Project Description

Hear how the fraud unfolded and steps you can take to protect your company.

Aaron Grayson: From Wells Fargo Treasury Management, this is True Stories of Fraud — real customer experiences to help you understand and deal with the gravity of fraud attacks on American business today.

I’m Aaron Grayson, your host for this investigative fraud series.

Aaron: What you are about to hear is a true story about a prestigious university in the east. We can’t tell you the name of the institution for privacy reasons, but it was recently ranked in the top 100 colleges in the country. So, not a small school.

The fraud attempt was not small either. Actually, that much I can tell you. It was $470,000. Almost half a million dollars. A big hit to any institution or company. Pretty scary.

The university has approved vendors, in this case a construction company it uses for large projects. That’s how fraud often happens, by trusting an entity you know.

Dana is an associate controller at the school. Been there awhile. She knows her job. One Friday in July, Dana got an email from the construction vendor requesting a change to the account number for an ACH payment. Dana remembers how the fraud unfolded. I spoke with her by phone.

Dana: When I came back from 4th of July, I got an email from a person at the company saying she was working on the 4th and she was going to be in trouble if they couldn’t get the account info changed very quickly.

Aaron: Then came a second email to Dana asking about changing the account number again. That action, that account change she made, was all these criminals needed. Done. Success.

Dana had felt uneasy about the whole exchange. She phoned the construction company to confirm the payment. They said they never made the request. It wasn’t them.

Dana: I was really distraught. We had been so careful to only set up valid accounts. I felt sick because this happened and we knew the risks.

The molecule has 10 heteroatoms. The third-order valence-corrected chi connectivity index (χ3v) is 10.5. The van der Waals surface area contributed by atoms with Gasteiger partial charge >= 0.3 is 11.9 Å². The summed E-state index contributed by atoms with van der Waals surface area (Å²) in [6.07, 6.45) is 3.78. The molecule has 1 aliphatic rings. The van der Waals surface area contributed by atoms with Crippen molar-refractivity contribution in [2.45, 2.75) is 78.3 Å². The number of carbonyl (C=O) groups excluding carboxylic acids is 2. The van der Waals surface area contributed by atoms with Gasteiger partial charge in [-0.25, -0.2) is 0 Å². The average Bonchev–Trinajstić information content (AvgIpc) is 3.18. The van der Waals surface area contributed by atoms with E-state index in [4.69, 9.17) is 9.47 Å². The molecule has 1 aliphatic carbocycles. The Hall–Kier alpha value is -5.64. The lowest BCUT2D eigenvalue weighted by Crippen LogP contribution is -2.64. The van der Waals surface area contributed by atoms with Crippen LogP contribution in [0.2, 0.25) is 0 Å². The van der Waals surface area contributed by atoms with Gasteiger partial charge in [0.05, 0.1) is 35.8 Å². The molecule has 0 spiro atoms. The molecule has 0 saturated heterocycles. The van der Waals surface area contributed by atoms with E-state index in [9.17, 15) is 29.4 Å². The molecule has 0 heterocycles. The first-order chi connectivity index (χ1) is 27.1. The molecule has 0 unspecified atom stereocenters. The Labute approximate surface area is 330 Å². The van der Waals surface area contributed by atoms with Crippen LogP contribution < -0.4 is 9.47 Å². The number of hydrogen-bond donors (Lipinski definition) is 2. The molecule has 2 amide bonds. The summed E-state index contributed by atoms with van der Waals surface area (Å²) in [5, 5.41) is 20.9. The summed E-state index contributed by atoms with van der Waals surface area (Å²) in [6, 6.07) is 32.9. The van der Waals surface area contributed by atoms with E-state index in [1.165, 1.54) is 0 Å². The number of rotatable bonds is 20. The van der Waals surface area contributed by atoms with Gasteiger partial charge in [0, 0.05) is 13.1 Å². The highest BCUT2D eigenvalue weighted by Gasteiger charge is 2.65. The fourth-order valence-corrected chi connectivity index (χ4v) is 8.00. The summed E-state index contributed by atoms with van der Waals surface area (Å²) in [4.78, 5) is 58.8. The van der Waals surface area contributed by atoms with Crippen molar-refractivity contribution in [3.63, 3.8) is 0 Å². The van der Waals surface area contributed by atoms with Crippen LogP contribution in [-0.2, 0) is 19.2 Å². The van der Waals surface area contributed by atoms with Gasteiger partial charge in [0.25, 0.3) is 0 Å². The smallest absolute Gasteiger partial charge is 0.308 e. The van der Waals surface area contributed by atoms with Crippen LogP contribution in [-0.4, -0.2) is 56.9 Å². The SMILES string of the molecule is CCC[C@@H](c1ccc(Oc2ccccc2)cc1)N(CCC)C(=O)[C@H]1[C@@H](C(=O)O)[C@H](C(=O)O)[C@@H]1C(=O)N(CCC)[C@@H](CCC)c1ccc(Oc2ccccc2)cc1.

Aaron: Dana immediately reached out to Wells Fargo hoping to stop the huge payment. Then she contacted the treasurer at the college, notified her managers, to be safe, she alerted campus police and stayed late into the night as they wrote up the police report.

Dana: I was about to leave on my summer vacation and gave Wells Fargo my contact info to let me know anything. I was worried sick we lost $470,000.

Aaron: Dana, you must have been overwhelmed.

Dana: Yeah, I was. Then we got a call from Wells Fargo and found out we were going to get all the money back. It was a huge relief.

Aaron: What we know is Fraudsters are very skilled at hacking emails. They know exactly who to target in your company — by name, by title. They send legitimate-looking messages. And once they have a scheme that pays, they work it like a job, moving down their targeted list, stealing.

I spoke with John Kolar, a fraud expert with Wells Fargo Treasury Management. He shared important procedures the University put into action to help protect against fraudulent email attacks.

John Kohlar: Well, I’ll tell you. The university now requires pulling a recent invoice paid to a vendor, then obtaining the contact phone information from their website — not from the email, because that could be faked. And verifying the vendor’s FIN number, or financial identification number. And asking the university to verify their bank account information that they have on file.

Aaron:  So, a very thorough verification.

John: Yes. It has to be. Oh, and there was something else. The university added one last fraud protection procedure that not every company would think of — or even has.

Aaron:  Was it like some new technology? A cybercriminal detection of some kind?

John: Heh. No. Far from that. All vendors now have to send ACH information to a strict, password-protected fax machine.

Aaron: Heh, heh.

John: Only a few people at the University can retrieve faxes from that machine. And it takes away from the favorite entry point for fraudsters — the phony emails.

Aaron: So, what did we learn? Fraudsters prey on the trust you have with vendors. They will falsely personalize their situation to make you, or a colleague, want to help them — like changing an account number. Oh, and I learned something I never expected. That sometimes the way to stop criminals in this digital age is to throw a wrench in the mix. And by wrench, I mean a trusty old fax machine.

Wells Fargo shares these true stories to give you insight into possible scams and the guidance to help protect your company from these serious threats of financial loss. Join me for more True stories of Fraud. I’m Aaron Grayson, thanks for listening, and stay vigilant.